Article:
Gold fluctuated in London amid speculation demand will strengthen as China moves to relax bullion-trading rules and the dollar slumps.
The metal is set for the first weekly climb since the five days ended June 18. China, the world’s biggest gold producer and second-largest buyer after India, said on Aug. 3 it would let more banks import and export bullion and allow foreign companies more access to trading. The dollar slipped to a three-month low against the euro that day and is set for a second weekly drop. Gold usually moves inversely to the greenback.
“The news that came out about China has definitely supported the metal, because people think there could be more demand,” said Alexander Zumpfe, a precious-metals trader at Hanau, Germany-based Heraeus Metallhandels GmbH. A slumping dollar this week also “helps the metal,” he said.
Gold for immediate delivery lost 75 cents, or 0.1 percent, to $1,194.20 an ounce at 11:49 a.m. in London. Prices swung between a gain of 0.3 percent and a drop of 0.2 percent and are up 1.1 percent this week. The metal for December delivery was 0.2 percent lower at $1,196.40 on the Comex in New York.
Bullion rose to $1,194.50 an ounce in the morning “fixing” in London, used by some mining companies to sell output, from $1,192.50 at yesterday’s afternoon fixing. Spot prices reached a record $1,265.30 an ounce on June 21. The dollar gained 0.2 percent against the euro today.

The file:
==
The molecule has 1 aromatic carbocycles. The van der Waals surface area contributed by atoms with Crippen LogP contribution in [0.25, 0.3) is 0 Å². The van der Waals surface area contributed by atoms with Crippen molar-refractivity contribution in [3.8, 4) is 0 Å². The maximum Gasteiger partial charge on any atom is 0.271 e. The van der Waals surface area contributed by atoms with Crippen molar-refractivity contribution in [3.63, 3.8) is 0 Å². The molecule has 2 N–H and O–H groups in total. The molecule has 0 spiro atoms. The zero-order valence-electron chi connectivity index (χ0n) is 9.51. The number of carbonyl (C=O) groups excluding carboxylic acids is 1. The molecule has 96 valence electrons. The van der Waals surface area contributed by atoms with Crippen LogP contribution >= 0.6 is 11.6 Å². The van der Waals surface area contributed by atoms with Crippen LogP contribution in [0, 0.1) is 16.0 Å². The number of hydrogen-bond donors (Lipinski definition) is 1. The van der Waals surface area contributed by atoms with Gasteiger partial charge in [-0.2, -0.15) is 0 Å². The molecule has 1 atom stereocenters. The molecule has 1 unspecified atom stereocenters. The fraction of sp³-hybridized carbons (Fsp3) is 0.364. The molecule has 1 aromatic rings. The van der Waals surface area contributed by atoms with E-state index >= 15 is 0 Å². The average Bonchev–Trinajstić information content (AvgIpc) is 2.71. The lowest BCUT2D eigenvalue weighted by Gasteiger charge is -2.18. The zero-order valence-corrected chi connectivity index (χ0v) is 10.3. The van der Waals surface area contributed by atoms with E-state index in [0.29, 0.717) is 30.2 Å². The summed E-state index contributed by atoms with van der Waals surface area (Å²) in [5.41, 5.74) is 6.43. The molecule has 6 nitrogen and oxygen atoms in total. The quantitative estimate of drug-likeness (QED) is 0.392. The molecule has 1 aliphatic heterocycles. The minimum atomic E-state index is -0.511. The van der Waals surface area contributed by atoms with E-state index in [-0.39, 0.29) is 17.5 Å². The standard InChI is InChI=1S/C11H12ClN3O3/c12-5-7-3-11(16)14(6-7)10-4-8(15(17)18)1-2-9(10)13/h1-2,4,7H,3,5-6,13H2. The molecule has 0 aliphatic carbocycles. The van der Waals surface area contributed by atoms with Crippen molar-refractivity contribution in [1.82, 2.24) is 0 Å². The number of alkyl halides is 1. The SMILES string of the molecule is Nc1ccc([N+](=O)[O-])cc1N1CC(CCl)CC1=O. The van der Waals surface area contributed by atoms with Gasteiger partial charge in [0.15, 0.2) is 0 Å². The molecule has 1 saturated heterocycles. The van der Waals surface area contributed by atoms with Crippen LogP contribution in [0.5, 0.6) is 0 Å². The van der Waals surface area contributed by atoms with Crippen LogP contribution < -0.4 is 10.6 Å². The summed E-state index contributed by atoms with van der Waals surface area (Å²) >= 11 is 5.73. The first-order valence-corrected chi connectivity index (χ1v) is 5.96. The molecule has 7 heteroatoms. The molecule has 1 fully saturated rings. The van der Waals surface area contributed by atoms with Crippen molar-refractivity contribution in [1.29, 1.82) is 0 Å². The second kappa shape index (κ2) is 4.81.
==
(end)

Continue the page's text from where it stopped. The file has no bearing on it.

Assets in the SPDR Gold Trust, the biggest exchange-traded fund backed by bullion, added 0.91 metric ton to 1,282.75 tons yesterday, according to the company’s website. That’s the first increase since July 12. Holdings on July 28 dropped 18.55 tons, the most in more than two years.
“Despite some uneasiness about falling fund inflows, gold is well-supported psychologically from the dollar’s weakness and China’s relaxation of rules on gold trading,” said Park Hyun Seon, a Seoul-based trader with Eugene Investment & Futures Co. “Gold could retain strength, although it may face some selling pressure after recent gains.”
Fourteen of 18 traders, investors and analysts surveyed by Bloomberg, or 78 percent, said the metal will gain next week. Two forecast lower prices and two were neutral.
Silver for immediate delivery in London added 0.1 percent to $18.35 an ounce. Platinum lost 0.4 percent to $1,566.35 an ounce. Palladium fell 1.8 percent to $488.13 an ounce.